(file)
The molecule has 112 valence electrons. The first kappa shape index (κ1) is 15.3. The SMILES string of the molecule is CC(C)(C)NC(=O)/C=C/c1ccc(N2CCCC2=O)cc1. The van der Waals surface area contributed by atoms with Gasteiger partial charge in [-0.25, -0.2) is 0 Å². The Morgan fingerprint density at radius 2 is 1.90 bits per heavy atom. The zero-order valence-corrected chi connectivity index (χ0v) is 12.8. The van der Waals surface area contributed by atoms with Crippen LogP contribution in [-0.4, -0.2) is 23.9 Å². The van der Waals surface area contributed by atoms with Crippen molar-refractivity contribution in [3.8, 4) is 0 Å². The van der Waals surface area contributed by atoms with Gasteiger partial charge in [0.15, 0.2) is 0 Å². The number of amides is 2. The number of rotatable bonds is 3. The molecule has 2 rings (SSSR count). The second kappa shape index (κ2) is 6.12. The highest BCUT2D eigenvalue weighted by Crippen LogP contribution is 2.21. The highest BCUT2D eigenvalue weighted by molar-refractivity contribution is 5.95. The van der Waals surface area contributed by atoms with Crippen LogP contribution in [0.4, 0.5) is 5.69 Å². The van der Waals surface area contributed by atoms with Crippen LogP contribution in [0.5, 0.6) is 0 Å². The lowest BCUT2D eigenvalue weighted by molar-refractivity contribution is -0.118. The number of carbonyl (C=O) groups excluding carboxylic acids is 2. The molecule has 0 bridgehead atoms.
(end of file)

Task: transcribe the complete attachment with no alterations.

The molecule has 112 valence electrons. The first kappa shape index (κ1) is 15.3. The SMILES string of the molecule is CC(C)(C)NC(=O)/C=C/c1ccc(N2CCCC2=O)cc1. The van der Waals surface area contributed by atoms with Gasteiger partial charge in [-0.25, -0.2) is 0 Å². The Morgan fingerprint density at radius 2 is 1.90 bits per heavy atom. The zero-order valence-corrected chi connectivity index (χ0v) is 12.8. The van der Waals surface area contributed by atoms with Crippen LogP contribution in [-0.4, -0.2) is 23.9 Å². The van der Waals surface area contributed by atoms with Crippen molar-refractivity contribution in [3.8, 4) is 0 Å². The van der Waals surface area contributed by atoms with Gasteiger partial charge in [0.15, 0.2) is 0 Å². The number of amides is 2. The number of rotatable bonds is 3. The molecule has 2 rings (SSSR count). The second kappa shape index (κ2) is 6.12. The highest BCUT2D eigenvalue weighted by Crippen LogP contribution is 2.21. The highest BCUT2D eigenvalue weighted by molar-refractivity contribution is 5.95. The van der Waals surface area contributed by atoms with Crippen LogP contribution in [0.4, 0.5) is 5.69 Å². The van der Waals surface area contributed by atoms with Crippen LogP contribution in [0.5, 0.6) is 0 Å². The lowest BCUT2D eigenvalue weighted by molar-refractivity contribution is -0.118. The number of carbonyl (C=O) groups excluding carboxylic acids is 2. The molecule has 0 bridgehead atoms.